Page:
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Since each tank has a pump, when one is in operation it forces the other tanks one-way check valve closed. There is no way any fuel is coming out of the non-used line.
Actually if a fuse blew in this system your fuel would shut-off. There is too much friction and to much pressure on the one-way valves for the small boost pump to overcome since it was never designed to "suck" the fuel. It takes about 2psi to overcome those valves.I'm thinking about the issue of drawing fuel from the non-selected tank. I guess if you were to suffer an in tank failure (fuse blows) you could pull fuel from both tanks and possibly over fill the one tank. Just thinking through failure modes here.
Sounds good but you need to take into account the fuel return from the injection pump. It needs to go back to the correct tank. How are you planning on doing this ?Question! I have a backup tank in the bed of my 5 ton. Currently I manually transfer via a pump with nozzle on that tank. I am thinking about using electric ball valves and putting a tee into the current fuel line from the main tank where the line connects to the first fuel water separator filter. Wiring would be simple as I could tie both to the same switch since they work the exact opposite of one another. I would use one N.O. (main tank) and one N.C. (second tank) valve. I purchased a 2 stage solenoid (N.O.) for my electric primer system that I recently installed to replace the check valve in that piping as it didn't work well at all with the IP pulling fuel thru the check valve between the 2 filters. The solenoid works but I found the motorized ball valves after the fact . Has anyone used the motorized ball valves and do you think that a simple tee and 2 of these valves are enough for connecting the tanks to the first fuel water separator.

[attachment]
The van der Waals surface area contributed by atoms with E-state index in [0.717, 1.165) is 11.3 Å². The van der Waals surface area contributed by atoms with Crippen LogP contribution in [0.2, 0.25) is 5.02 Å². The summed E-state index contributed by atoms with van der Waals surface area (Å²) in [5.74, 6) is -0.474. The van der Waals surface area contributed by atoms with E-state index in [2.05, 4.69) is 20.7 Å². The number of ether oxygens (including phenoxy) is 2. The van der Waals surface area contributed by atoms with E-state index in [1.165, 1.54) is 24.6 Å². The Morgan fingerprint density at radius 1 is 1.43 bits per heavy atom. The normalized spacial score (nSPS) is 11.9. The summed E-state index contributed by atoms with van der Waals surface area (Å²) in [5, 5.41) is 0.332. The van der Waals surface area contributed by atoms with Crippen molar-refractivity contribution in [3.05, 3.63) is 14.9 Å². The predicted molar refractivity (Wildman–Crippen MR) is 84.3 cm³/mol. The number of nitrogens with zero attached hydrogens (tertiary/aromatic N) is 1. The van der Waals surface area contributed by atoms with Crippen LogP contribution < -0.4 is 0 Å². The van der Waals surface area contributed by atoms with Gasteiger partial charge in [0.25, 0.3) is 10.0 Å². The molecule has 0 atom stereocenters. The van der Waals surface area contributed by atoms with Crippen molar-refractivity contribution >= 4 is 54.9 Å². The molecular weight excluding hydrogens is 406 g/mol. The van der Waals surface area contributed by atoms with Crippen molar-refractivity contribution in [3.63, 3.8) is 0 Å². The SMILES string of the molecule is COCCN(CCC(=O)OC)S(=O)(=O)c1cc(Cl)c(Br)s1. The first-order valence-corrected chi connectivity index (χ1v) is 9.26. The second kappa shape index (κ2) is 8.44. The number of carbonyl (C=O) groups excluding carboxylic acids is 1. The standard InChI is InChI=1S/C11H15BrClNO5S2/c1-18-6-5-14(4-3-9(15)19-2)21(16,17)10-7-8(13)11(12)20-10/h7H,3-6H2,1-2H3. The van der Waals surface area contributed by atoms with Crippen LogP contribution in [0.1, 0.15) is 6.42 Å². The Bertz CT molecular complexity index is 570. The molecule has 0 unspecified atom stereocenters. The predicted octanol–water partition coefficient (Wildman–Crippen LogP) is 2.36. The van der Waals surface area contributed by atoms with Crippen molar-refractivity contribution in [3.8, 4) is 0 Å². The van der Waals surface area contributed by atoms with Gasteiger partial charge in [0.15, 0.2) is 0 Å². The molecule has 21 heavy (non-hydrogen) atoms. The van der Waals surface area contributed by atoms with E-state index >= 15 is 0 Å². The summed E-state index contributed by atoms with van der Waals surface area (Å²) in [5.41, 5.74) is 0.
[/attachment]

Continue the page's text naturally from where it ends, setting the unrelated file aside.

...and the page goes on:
Ryan, most all your pictures are unavailable to view. You need to post them here. I cannot tell how you did your system from your description alone. Did you use a manual valve ?
The reason I installed it is I can monitor my brakes for adjustment. If the adjustments are out on the shoes the pressure will go down. (Your filling more of the wheel cylinder with a limited amount of fluid) . Pressure in a enclosed system stays the same from end to end, so when you increase the volume needing to be filled without increasing the volume of fluid the pressure will go down. Also if there is a leak the pressure will go down. So when I get in my truck I apply the brakes and see where the gauge goes. If it is less then 800psi I know something is wrong.Rusty,
Thanks for the informative post!
I see in one of your photographs, what appears to be a brake pressure gauge.
Why did you choose to install one? And what good data can you share about it?
I believe I got the gauge from Summit Racing. I used the old brake light switch port on the air-pac to feed the gauge. Works great.Rusty, I kinda thought that was your thinking, but just wanted to be sure.
Where did find that gauge and where did you tap into the brake line?
Nice installation with the bleeder on top!
Where did you get the motorized valves from and how much where they ? I actually only have one solenoid switch on my system, rated for diesel fuel use. The rest are heavy duty one-way check valves for Marine diesel fuel systems.Sorry for not being very active on this forum during the last several years, but noticed this thread today.
Having had bad experience with check valves and solenoid valves when using biofuels, I decided to go with motorized valves for my xm757 dual tank system. Here is one image showing the two 3-way valves, one for feed and one for return.
I'll look for more pictures and will post if of interest...
View attachment 696297
The 3-way motorized valves I use were purchased on ebay 7-8 years ago. The are surplussed/used aircraft valves. I paid about $35/ea. Two required, one for supply and one for return.Where did you get the motorized valves from and how much where they ? I actually only have one solenoid switch on my system, rated for diesel fuel use. The rest are heavy duty one-way check valves for Marine diesel fuel systems.
Are there any manufacture name and numbers on them ? Also are they 24 volt ?
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